Publishers Are Generating Incremental Revenue - Without Cannibalizing Subscriptions
Paid digital content is becoming more common, with the decline in publisher ad revenues and shifts in tech trends working against publishers. Asking readers to pay for a subscription to access content was the natural first step in content monetization as a means to sustain the digital publishing business. We now know that only a very small portion of an audience will commit to a subscription and although the subscription remains the ultimate goal, many publishers have to look beyond the subscription model to effectively monetize their work.
Micropayments in publishing are not a brand new concept - in fact they were the norm in the physical world with readers buying single copies of newspapers and magazines without a commitment of a subscription. It has, however, been a challenge to apply this practice in the digital world due to the proportionally high processing cost associated with digital micropayments.
LaterPay not only gets around the challenges of the diminished profits on digital micropayments with the running tab concept, but we are also seeing that micropayments feed the subscription funnel instead of cannibalizing it. After several years of experience with the purchasing behavior of users on different publishing offers, we found that micropayments feed the conversion funnel to subscriptions.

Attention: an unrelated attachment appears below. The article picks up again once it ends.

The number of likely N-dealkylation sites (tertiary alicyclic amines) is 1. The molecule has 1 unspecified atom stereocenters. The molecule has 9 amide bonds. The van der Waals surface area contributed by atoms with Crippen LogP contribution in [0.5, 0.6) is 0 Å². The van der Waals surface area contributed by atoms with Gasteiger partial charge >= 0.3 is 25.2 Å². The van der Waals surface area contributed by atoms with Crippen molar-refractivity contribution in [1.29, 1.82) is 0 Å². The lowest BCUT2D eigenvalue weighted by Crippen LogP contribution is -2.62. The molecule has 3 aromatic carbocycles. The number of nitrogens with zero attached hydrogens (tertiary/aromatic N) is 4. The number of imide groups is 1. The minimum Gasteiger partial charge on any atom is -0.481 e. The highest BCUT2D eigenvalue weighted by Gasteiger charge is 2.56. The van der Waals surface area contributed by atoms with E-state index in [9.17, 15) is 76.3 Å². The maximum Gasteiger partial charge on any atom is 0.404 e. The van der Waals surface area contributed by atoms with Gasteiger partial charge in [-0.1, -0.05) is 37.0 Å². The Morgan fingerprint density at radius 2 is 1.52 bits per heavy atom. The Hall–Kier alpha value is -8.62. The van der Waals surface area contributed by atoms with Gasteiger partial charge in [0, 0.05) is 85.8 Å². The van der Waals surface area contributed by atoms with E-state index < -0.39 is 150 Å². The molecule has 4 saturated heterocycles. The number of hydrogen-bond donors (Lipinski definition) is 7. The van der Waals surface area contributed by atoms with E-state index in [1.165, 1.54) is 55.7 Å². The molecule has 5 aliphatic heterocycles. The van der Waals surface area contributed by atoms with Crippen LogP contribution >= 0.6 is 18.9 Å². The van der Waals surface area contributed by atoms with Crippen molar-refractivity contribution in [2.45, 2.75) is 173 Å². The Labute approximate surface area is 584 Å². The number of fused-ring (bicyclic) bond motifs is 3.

Here is an example of a publisher that implemented LaterPay by initially only offering subscriptions. The second month they added the single article purchase offer. Over the course of the following few months we saw an increase in revenue from both microsales - in the form of individual articles, and in subscription sales. This shows that the two offers are serving two completely different segments of the publisher’s audience, thus they don’t cannibalize each other.
Our second example shows a publisher that implemented LaterPay with the single article purchase offer and a time-pass offer. After a longer testing phase the publisher followed the recommendation to start subscriptions. As one can see: users who became familiar with "paying for content" then chose the model which matches their needs and therefore overall revenue increases.
A third publication also added a subscription offering after implementing LaterPay with single purchases and time pass offerings first. They too experienced growth in subscriptions over time and were able to convert 5% of single purchasers and time pass purchasers into subscribers. We expect that number to significantly increase over time.
LaterPay responds to a variety of different user preferences and engagement levels. Monetizing content shouldn’t be an ‘all or nothing’ play. The most loyal segment of a publisher’s audience will see the value of a subscription, even if they are being presented with offers that do not require a commitment, and are likely to remain subscribers. And at the same time, less engaged readers will appreciate having the choice to pay for a single article that they really want to read or to buy access to the site for the day, like a single copy of the paper in the physical world. By offering micropayments, the publisher also eases the less engaged users into paying something for content, which ultimately builds value and helps convert more readers into subscribers.
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